The symptoms of premenstrual syndrome (PMS), such as mood swings, are reported by nearly 80% of women. They vary in their severity and effects, but many women complain that a monthly emotional turmoil disrupts their relationships and prevents them from functioning at the best potential. Fortunately, there are effective ways to manage premenstrual mood swings. Continue reading to learn more about what period mood swings are, what causes them, and how you can manage them.
Premenstrual syndrome (PMS) can occur in the last phase of the menstrual cycle, called luteal, a week or two before the start of an actual period. Not all women experience PMS, but those that do may suffer from a series of uncontrollable mood changes among other symptoms. They can include sudden tantrums of anger and irritability, followed by unstoppable crying spells and despair, all within a short period of time. Mood swings typically stop a day or two after the menstruation begins.
PMS is believed to be caused by hormonal changes, although science does not yet understand the exact mechanism behind it. During the luteal phase, levels of estrogen and progesterone, the key hormones in the menstrual cycle, shift drastically.
Studies have shown that these fluctuations might trigger a drop in serotonin, which is a neurotransmitter and a natural mood stabilizer. Low serotonin is associated with irritability and aggression, anxiety, feeling overwhelmed, and other depression-like symptoms. Once the period begins, estrogen and progesterone stabilize and the mood swings resolve right away.
Every women experiences her menstruation differently, so it is important to take the time and customize your own management plan to cope with menstrual mood swings. PMS mood swings can be managed with:
There are various natural substances that can stabilize moods and reduce the severity of PMS. They include hormone-regulating supplements and phytoestrogens, such as chasteberry and black cohosh.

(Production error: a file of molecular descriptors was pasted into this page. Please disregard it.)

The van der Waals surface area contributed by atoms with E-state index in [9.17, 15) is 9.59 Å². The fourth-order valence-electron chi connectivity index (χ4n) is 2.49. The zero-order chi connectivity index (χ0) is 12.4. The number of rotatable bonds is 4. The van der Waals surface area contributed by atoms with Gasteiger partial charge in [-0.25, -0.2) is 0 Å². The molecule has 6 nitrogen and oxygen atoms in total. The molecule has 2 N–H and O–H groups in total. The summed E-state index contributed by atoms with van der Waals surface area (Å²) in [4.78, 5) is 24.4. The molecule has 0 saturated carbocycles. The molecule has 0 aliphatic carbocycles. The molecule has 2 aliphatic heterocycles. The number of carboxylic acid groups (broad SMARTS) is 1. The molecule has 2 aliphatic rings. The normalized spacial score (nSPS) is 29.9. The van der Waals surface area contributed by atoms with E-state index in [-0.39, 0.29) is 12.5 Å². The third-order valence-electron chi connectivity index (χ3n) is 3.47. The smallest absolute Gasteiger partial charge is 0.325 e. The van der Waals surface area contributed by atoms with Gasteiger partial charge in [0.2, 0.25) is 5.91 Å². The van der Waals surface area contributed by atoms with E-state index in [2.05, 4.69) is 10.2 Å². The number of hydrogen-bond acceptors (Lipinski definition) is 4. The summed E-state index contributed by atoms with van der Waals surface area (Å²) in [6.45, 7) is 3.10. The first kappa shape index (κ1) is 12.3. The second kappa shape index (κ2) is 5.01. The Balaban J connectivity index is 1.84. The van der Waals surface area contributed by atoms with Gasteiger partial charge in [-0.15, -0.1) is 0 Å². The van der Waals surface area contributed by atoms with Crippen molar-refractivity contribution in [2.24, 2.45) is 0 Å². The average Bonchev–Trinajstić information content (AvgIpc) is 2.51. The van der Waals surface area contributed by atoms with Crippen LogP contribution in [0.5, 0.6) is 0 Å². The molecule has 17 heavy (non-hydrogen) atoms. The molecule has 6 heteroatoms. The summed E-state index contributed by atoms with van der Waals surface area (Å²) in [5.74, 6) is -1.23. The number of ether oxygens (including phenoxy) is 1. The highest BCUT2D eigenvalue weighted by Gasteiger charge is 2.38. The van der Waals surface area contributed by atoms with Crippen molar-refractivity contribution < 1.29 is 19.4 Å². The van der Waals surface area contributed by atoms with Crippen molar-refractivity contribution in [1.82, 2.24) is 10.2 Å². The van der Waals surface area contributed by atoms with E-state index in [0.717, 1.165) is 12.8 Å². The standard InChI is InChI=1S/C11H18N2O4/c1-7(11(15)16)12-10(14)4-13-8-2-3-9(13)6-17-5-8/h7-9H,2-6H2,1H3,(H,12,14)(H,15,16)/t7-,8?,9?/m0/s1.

Severe mood swings during PMS are sometimes treated with anti-depressants, oral contraceptives, or other hormonal treatments, but they are not appropriate for all women. Progesterone cream applied to skin before the period starts can reportedly alleviate the PMS symptoms, as well.
Supplements of vitamin E and D, magnesium, and Omega-3 fatty acids have shown to reduce the symptoms of PMS. Acupuncture is also reported to improve pre-menstrual mood, promoting happier and more balanced states.
Some women find mood relief in mild exercises, such as yoga or Pilates, due to a boost of endorphins, dopamine, and serotonin they triggers. Limiting sugar and caffeine intake might also lessen the mood fluctuations.
Premenstrual mood swings are difficult to deal with and often cause a great deal of disturbance in women's life, but generally they are not dangerous. If, however, these mood shifts become too overwhelming and nearly impossible to manage, it might be an indication that you suffer from the premenstrual dysphoric disorder (PMDD).
PMDD is a severe form of PMS, which can cause women to become deeply depressed for a week or two before their period begins, often with suicidal thoughts. You should always talk to your doctor if you have difficulty coping with your PMS, especially if you are in danger of hurting yourself. Menstruation, though often unpleasant and hated by women, is a natural part of every woman's life. However, when the premenstrual syndrome and mood swings start to compromise the way you feel and function, they should be adequately handled. Ask your doctor for help, if the symptoms you experience are too overwhelming for you. You might also want to learn more about ways to manage your PMS naturally.
A better understanding of how your body works will help you cope with hormonal fluctuations.
Detecting symptoms of hormonal imbalance can prevent you from developing serious conditions.
Implement simple lifestyle changes and natural approaches to prevent, manage, and relieve symptoms.